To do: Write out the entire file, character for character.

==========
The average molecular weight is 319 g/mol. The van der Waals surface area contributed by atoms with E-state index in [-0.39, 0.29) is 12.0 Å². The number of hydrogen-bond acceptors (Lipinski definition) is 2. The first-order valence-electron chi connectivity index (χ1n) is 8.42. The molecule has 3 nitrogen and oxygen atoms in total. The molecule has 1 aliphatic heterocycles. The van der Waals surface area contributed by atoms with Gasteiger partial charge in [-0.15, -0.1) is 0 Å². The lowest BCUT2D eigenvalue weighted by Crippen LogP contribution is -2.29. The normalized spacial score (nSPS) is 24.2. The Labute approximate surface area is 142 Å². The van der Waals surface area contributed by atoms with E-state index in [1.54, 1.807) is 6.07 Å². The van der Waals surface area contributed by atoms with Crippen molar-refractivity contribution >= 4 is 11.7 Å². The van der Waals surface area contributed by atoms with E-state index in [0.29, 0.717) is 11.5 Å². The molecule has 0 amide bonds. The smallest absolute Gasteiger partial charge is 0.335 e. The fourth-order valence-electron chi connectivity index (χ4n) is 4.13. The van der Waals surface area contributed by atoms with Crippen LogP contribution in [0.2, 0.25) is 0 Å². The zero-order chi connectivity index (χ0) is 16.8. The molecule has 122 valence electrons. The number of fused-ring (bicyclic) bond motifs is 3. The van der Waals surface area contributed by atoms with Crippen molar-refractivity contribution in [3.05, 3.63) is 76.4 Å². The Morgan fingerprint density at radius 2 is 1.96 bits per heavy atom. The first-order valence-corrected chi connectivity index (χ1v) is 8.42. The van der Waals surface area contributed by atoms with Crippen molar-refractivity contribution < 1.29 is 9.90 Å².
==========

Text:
The average molecular weight is 319 g/mol. The van der Waals surface area contributed by atoms with E-state index in [-0.39, 0.29) is 12.0 Å². The number of hydrogen-bond acceptors (Lipinski definition) is 2. The first-order valence-electron chi connectivity index (χ1n) is 8.42. The molecule has 3 nitrogen and oxygen atoms in total. The molecule has 1 aliphatic heterocycles. The van der Waals surface area contributed by atoms with Gasteiger partial charge in [-0.15, -0.1) is 0 Å². The lowest BCUT2D eigenvalue weighted by Crippen LogP contribution is -2.29. The normalized spacial score (nSPS) is 24.2. The Labute approximate surface area is 142 Å². The van der Waals surface area contributed by atoms with E-state index in [1.54, 1.807) is 6.07 Å². The van der Waals surface area contributed by atoms with Crippen molar-refractivity contribution >= 4 is 11.7 Å². The van der Waals surface area contributed by atoms with E-state index in [0.29, 0.717) is 11.5 Å². The molecule has 0 amide bonds. The smallest absolute Gasteiger partial charge is 0.335 e. The fourth-order valence-electron chi connectivity index (χ4n) is 4.13. The van der Waals surface area contributed by atoms with Crippen LogP contribution in [0.2, 0.25) is 0 Å². The zero-order chi connectivity index (χ0) is 16.8. The molecule has 122 valence electrons. The number of fused-ring (bicyclic) bond motifs is 3. The van der Waals surface area contributed by atoms with Crippen molar-refractivity contribution in [3.05, 3.63) is 76.4 Å². The Morgan fingerprint density at radius 2 is 1.96 bits per heavy atom. The first-order valence-corrected chi connectivity index (χ1v) is 8.42. The van der Waals surface area contributed by atoms with Crippen molar-refractivity contribution < 1.29 is 9.90 Å².